Sure, China has the second largest economy, ranked by Gross Domestic Product, the primary measure of all economic activity within a country.  That measure, however, is mostly due to the country’s 1.36 billion population.  When qualitative measures are considered, such as Per Capita GDP and Average Annual Income, China ranks somewhat lower, than other, more advanced nations.

The International Monetary Fund had recently announced that the Chinese Renmimbi (RMB) would become a “Reserve Currency,” beginning on October 1, 2016.  It will then join the U. S. Dollar, Euro, Japanese Yen and British Pound as “freely exchangeable” currencies.  However, China had only recently stopped “pegging” the RMB (tying it) to the Dollar, and there have been numerous past occurrences of government interference with it’s trading in the open market.  Can its stability be readily expected?

China has across-the-board problems—not just in its export-oriented markets and its currency—but also with its manipulation of the stock and bond markets.  Additionally, examples of China’s dishonesty include: its cherry-picking of supposedly nationwide high school standardized test results from just Shanghai, its best-performing school district; it has enabled on-going disregard for established international copyright law with regard to intellectual property; and under-reporting past pollution results, just to name a few.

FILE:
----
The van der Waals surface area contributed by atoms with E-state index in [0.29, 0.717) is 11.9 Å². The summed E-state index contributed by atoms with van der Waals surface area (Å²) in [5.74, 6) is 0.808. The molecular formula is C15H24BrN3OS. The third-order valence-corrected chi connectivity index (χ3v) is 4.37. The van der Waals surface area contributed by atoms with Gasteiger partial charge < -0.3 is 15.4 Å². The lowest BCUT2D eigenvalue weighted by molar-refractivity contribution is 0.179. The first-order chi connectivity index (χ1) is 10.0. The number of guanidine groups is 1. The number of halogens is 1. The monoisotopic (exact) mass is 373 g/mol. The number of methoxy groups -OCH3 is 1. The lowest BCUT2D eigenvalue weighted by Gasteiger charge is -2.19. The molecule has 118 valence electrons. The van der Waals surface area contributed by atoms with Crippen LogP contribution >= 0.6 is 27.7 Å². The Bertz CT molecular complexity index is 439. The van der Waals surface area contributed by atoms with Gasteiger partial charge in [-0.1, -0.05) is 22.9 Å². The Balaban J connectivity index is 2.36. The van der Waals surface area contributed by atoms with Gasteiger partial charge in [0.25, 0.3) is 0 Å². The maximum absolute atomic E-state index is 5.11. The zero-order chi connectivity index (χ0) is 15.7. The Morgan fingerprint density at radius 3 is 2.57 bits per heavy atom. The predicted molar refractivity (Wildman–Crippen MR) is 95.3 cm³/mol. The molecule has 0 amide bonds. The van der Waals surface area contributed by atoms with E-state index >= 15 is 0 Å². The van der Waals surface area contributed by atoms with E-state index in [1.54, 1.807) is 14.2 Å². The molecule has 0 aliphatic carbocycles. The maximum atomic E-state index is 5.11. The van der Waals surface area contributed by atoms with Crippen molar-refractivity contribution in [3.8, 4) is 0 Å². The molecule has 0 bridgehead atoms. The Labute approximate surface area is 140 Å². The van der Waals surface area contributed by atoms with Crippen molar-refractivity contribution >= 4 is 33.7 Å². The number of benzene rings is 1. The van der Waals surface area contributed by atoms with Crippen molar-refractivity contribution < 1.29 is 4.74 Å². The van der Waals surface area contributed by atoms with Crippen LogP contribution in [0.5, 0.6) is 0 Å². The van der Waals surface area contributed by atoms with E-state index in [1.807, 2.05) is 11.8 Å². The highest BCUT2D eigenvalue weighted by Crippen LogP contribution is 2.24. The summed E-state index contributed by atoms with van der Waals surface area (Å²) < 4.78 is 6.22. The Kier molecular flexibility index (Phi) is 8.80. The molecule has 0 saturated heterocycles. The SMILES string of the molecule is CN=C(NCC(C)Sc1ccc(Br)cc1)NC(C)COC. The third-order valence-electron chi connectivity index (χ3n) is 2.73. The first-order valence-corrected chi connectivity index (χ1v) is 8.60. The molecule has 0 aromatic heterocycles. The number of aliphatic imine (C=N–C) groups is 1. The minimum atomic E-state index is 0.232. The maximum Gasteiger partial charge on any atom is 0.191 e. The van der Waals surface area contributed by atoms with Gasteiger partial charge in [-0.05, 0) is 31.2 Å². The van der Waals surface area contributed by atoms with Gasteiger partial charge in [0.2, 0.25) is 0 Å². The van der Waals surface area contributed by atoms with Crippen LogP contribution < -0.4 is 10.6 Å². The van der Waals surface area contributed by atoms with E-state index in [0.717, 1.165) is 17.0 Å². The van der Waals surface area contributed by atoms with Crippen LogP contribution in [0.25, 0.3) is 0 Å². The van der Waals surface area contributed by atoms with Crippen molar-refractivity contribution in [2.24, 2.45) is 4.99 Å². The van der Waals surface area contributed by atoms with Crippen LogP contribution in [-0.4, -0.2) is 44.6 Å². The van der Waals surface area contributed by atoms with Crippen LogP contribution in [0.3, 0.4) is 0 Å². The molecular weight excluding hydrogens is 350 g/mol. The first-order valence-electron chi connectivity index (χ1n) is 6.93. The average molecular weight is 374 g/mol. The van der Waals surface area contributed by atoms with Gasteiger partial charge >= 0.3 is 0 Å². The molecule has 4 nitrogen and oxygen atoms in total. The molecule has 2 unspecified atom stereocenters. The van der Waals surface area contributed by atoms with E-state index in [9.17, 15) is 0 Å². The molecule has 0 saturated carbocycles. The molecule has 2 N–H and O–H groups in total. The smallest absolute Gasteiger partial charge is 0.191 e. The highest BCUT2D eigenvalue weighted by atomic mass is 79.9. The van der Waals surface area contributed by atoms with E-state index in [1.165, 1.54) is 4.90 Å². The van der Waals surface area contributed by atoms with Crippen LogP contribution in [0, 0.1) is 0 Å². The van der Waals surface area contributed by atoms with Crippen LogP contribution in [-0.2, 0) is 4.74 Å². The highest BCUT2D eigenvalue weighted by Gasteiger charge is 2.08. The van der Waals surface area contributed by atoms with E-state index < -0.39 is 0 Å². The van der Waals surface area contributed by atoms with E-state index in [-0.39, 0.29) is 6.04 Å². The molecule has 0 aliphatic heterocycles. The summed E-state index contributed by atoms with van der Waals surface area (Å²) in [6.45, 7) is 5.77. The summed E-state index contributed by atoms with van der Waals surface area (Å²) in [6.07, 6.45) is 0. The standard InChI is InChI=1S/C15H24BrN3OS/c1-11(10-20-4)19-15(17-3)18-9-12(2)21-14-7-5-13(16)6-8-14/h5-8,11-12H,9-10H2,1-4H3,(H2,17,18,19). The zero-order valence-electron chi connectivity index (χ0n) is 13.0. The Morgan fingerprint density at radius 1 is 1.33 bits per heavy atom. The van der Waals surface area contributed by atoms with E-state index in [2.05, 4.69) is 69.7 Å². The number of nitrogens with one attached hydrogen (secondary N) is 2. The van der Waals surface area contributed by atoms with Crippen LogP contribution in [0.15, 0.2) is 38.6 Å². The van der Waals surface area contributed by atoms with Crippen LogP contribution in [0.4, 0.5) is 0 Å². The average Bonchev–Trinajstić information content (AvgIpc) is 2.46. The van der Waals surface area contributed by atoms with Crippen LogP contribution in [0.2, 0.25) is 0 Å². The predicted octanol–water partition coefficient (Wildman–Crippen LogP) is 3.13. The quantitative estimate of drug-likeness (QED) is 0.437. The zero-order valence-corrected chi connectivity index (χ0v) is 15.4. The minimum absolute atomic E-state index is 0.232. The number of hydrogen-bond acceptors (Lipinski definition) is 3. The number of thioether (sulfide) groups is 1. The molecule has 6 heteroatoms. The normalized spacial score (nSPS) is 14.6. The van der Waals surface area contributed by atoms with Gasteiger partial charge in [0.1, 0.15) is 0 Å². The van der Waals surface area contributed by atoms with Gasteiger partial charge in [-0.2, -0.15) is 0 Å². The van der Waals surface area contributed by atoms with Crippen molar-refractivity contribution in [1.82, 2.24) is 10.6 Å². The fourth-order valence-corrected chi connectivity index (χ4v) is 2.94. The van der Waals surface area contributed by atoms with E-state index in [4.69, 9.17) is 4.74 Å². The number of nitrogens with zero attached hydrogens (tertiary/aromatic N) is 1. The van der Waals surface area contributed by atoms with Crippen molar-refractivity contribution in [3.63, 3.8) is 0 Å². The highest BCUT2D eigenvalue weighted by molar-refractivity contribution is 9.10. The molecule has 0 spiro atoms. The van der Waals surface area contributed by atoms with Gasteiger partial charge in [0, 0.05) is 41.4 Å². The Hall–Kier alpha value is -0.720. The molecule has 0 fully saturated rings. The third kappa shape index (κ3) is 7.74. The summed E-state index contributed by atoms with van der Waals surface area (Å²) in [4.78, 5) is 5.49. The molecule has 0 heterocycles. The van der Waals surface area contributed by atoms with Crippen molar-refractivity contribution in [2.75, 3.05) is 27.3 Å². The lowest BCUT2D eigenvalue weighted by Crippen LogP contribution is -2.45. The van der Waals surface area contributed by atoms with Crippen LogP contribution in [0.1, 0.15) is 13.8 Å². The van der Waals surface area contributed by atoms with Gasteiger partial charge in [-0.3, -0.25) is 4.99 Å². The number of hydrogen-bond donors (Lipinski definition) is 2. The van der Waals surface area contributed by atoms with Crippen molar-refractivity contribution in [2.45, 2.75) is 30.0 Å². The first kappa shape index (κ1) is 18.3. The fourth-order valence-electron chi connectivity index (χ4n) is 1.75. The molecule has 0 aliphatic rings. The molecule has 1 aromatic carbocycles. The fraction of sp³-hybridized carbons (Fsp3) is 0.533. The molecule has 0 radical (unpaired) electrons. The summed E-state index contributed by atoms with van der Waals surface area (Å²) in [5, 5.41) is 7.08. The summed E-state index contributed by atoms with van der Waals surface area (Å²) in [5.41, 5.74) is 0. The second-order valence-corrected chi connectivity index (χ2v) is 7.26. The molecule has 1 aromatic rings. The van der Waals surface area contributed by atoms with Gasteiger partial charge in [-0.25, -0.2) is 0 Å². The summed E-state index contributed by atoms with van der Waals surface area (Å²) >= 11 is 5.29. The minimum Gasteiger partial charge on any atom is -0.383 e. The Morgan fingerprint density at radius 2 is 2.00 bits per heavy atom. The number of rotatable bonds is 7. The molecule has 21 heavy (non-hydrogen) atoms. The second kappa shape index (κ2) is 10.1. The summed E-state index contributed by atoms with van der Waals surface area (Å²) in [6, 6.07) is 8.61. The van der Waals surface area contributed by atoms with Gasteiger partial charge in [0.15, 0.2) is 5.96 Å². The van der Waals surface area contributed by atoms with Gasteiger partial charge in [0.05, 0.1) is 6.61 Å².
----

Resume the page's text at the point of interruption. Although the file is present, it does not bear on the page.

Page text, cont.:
Admittedly, China has been made a permanent member of the UN Security Council, joined the World Trade Organization and the Group of 20 major economies.  And, due to its economic achievements, it will have a larger role in both the IMF and the World Bank in the near future.  But, due to its top-down economic manipulation, human rights violations and its deviant past actions, I maintain that it is still a House of Cards.

Although the government hierarchy speaks of democratic principals and market-based economics, truly everything is managed by the Communist Central Committee, the Party’s governing body.  For instance, the One-Child Policy, which limited families (with few exceptions) to have just one child; however, that will be modified this year.  But, recent surveys suggest that many Chinese women of child-bearing age have little interest in having another child.  Furthermore, it would be some twenty years before today’s newborns will be ready to join the workforce.

That instance of Social Engineering is truly one that has backfired on the CCP.  Currently, China’s workforce is aging rapidly, and the question is: where will the new workers come from?  The government-manipulated economy has never diversified toward more domestic consumption and a higher-end, professional workforce.  Such an economy might have enticed today’s older workers to work longer; but, now that appears to be too late.

This is a dilemma that authoritarian socialist governments have been failing to recognize for the better part of the past century.  But will they ever understand the risks at hand?  And, in the case of the Chinese government, it seems to believe that it is superior to the invisible hand of the marketplace and, over the past 35 years, even to nature.

NOTE:  There are a number of posts on this blog regarding China’s many and varied problems.  Just click on the China tag on the right and a list of those posts will appear.


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